But if you are consistently eating fast food, fried chicken wings, and live a stressed to the max lifestyle – the combination of factors will inevitably cause problems. But it is not just the “well known” types of foods that drive blood pressure up. Sure, we know that chicken wings are very high in saturated fat, plus the sauces on them are usually loaded with sodium. Probably not your best meal choice if you’re trying to avoid health problems. And we also know that fast food is sodium-laden and generally unhealthy. These are no-brainers and have been well researched and documented. But what about the other “healthy” foods marketed by mainstream media.

For instance, we have all heard that dark chocolate is good for you, along with Green Tea. Both dark chocolate and green tea can have a positive impact on your health, but they can also cause problems in some people. The point is that nobody’s body chemistry is the same. Some people are very sensitive to caffeine and both dark chocolate and green tea contain caffeine. A dark chocolate candy bar washed down with 2 cups of green tea may be just what the doctor ordered for one individual, but send the other individual’s systolic blood pressure soaring by 20 points over the next 5 hours (until the caffeine starts to metabolize and the blood pressure comes down). Without monitoring your blood pressure while cross-referencing it to the foods you’re consuming, its difficult to connect the dots especially when everyone is telling you that green tea is excellent for your health.

Maintaining a blood pressure diary is an excellent way to understand the cause-and-effect relationship of how dietary patterns impact your average blood pressure readings. By making a few tweaks to your daily caffeine consumption, along with cutting back on fast food (as an example), you could potentially bring your blood pressure back into pre-hypertension ranges. By combining a blood pressure diary with a food journal, you can quickly identify cause-and-effect across a broad spectrum of food groups.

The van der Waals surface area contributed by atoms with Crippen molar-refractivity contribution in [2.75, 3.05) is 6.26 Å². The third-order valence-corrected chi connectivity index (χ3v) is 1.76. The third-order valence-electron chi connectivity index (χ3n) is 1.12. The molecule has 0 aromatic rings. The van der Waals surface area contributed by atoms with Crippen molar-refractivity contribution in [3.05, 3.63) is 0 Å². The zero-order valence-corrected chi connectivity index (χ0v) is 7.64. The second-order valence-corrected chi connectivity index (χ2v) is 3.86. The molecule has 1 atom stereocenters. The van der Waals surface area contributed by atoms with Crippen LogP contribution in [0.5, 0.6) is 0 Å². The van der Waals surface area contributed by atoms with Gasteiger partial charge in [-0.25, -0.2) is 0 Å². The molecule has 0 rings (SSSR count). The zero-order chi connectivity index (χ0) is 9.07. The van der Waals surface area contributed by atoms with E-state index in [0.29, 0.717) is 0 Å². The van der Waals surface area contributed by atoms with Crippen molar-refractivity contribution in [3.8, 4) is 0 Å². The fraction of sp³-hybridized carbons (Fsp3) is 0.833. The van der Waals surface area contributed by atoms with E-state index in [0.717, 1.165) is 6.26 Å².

Armed with this knowledge, you can adjust your lifestyle and mitigate risk factors for heart disease such as high blood pressure. And remember, not everyone’s body reacts the same to different food groups. It is important to analyze how your body reacts with a blood pressure and food journal. You can use JournalOwl, for free, to track your progress on both fronts.

HEALTH DISCLAIMER

This blog provides general information and discussions about health and related subjects. The information and other content provided in this blog, or in any linked materials, are not intended and should not be construed as medical advice, nor is the information a substitute for professional medical expertise or treatment.

If you or any other person has a medical concern, you should consult with your health care provider or seek other professional medical treatment. Never disregard professional medical advice or delay in seeking it because of something that have read on this blog or in any linked materials. If you think you may have a medical emergency, call your doctor or emergency services immediately.

The opinions and views expressed on this blog and website have no relation to those of any academic, hospital, health practice or other institution.

Health Disclaimer

JournalOwl is not intended to be a substitute for professional advice, diagnosis, medical treatment, medication, or therapy. Always seek the advice of your physician or qualified mental health provider with any questions you may have regarding any mental health symptoms or conditions. JournalOwl is not authorized to make recommendations about medication or serve as a substitute for professional advice. You should never disregard professional psychological or medical advice, or delay in seeking treatment, based on anything you read on JournalOwl’s website or platform.